There are few words in the English language that people hate more than "moist." According to a new study published in PLOS One by Dr. Paul Thibodeau, a professor of psychology at Oberlin College, up to 20% of the English-speaking population in America simply can't stand the word and find it to be utterly revolting. But rather than just count the number of people who hate hearing "moist" uttered, Dr. Thibodeau went on a deep dive to learn why.

Over four years, the psychologist conducted five experiments with approximately 2,500 participants to try and come up with the answer. Going into this study, he had three hypothesis for why someone might be averse to a particular word: because it deals with disgusting content, because it sounds gross to the ear, or simply because others in the culture have deemed it so. From his research, the doctor learned that it was mainly the first and last reasons that made people so uncomfortable with "moist."

As Dr. Thibodeau broke it down in a piece for the PsycheReport, "Emotional language is processed differently than “neutral” language: it grabs our attention, engages different parts of the brain, and is more likely to be remembered.” In other words, it's all about context.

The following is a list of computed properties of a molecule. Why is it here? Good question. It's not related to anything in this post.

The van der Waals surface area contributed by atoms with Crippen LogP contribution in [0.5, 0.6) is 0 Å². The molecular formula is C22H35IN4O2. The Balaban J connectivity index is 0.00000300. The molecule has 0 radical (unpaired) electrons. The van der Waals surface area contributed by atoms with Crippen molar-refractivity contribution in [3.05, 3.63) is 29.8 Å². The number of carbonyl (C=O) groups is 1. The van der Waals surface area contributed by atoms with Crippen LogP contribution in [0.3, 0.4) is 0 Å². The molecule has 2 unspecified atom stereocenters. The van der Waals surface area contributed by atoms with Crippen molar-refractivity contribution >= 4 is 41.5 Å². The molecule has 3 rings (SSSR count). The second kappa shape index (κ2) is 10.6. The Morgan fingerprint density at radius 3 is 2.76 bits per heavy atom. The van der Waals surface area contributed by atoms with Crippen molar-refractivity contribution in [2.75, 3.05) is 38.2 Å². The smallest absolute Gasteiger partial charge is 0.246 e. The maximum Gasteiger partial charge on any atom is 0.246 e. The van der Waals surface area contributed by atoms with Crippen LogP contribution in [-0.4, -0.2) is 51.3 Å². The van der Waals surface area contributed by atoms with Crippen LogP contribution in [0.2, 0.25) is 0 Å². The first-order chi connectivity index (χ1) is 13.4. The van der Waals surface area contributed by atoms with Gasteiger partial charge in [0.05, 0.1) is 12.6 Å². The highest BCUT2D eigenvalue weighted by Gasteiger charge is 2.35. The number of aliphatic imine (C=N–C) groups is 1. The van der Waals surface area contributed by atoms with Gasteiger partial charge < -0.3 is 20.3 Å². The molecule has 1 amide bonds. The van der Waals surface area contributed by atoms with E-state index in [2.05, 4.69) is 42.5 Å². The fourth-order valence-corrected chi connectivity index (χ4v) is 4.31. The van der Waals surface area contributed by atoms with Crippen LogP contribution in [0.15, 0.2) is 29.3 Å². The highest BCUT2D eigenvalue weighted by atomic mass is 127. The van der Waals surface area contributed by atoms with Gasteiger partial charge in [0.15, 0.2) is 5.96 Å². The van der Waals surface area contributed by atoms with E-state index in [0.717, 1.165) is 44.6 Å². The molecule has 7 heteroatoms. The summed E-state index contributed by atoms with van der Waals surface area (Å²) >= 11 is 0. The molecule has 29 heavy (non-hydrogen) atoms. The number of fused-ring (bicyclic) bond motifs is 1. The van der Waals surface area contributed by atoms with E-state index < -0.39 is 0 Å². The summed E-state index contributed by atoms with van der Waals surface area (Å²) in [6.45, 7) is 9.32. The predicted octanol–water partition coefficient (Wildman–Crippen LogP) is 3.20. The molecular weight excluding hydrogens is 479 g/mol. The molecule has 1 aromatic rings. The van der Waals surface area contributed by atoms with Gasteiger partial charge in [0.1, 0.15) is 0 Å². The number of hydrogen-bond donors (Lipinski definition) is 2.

One experiment that really bore that result out involved a group of people who were forced to watch a 2013 People Magazine video of the year's sexiest man alive Adam Levine saying the word "moist." Meanwhile, a control group watched a clip of someone using the word to describe cake. People viewing the first film were far more put off by the word's usage than those who saw the second film. Sorry, Adam.

"Crevice," "slacks," and "luggage" are other words that people hate, according toDr. Thibodeau's findings. 

For more anecdotal evidence of people's hatred of the word "moist" here's a roundup of truly disgusted tweets.

Ugh.